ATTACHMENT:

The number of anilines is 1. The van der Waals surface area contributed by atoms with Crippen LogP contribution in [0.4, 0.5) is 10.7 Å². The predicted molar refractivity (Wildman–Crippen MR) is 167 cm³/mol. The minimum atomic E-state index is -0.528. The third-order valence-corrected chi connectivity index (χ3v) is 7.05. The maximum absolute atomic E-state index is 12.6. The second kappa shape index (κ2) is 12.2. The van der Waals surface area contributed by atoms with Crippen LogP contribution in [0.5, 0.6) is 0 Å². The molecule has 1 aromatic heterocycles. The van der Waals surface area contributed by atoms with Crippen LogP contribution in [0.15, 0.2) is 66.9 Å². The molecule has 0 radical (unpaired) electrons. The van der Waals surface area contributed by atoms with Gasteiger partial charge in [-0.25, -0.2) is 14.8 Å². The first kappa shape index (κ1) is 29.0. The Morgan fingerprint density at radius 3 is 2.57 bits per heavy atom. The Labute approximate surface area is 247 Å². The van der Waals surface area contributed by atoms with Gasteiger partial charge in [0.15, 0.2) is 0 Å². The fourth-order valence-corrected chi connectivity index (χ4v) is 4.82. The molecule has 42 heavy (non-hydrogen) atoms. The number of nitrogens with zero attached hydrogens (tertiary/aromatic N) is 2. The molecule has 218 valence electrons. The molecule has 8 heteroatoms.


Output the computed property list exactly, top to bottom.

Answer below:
The number of anilines is 1. The van der Waals surface area contributed by atoms with Crippen LogP contribution in [0.4, 0.5) is 10.7 Å². The predicted molar refractivity (Wildman–Crippen MR) is 167 cm³/mol. The minimum atomic E-state index is -0.528. The third-order valence-corrected chi connectivity index (χ3v) is 7.05. The maximum absolute atomic E-state index is 12.6. The second kappa shape index (κ2) is 12.2. The van der Waals surface area contributed by atoms with Crippen LogP contribution in [0.5, 0.6) is 0 Å². The molecule has 1 aromatic heterocycles. The van der Waals surface area contributed by atoms with Crippen LogP contribution in [0.15, 0.2) is 66.9 Å². The molecule has 0 radical (unpaired) electrons. The van der Waals surface area contributed by atoms with Gasteiger partial charge in [-0.25, -0.2) is 14.8 Å². The first kappa shape index (κ1) is 29.0. The Morgan fingerprint density at radius 3 is 2.57 bits per heavy atom. The Labute approximate surface area is 247 Å². The van der Waals surface area contributed by atoms with Gasteiger partial charge in [0.15, 0.2) is 0 Å². The fourth-order valence-corrected chi connectivity index (χ4v) is 4.82. The molecule has 42 heavy (non-hydrogen) atoms. The number of nitrogens with zero attached hydrogens (tertiary/aromatic N) is 2. The molecule has 218 valence electrons. The molecule has 8 heteroatoms.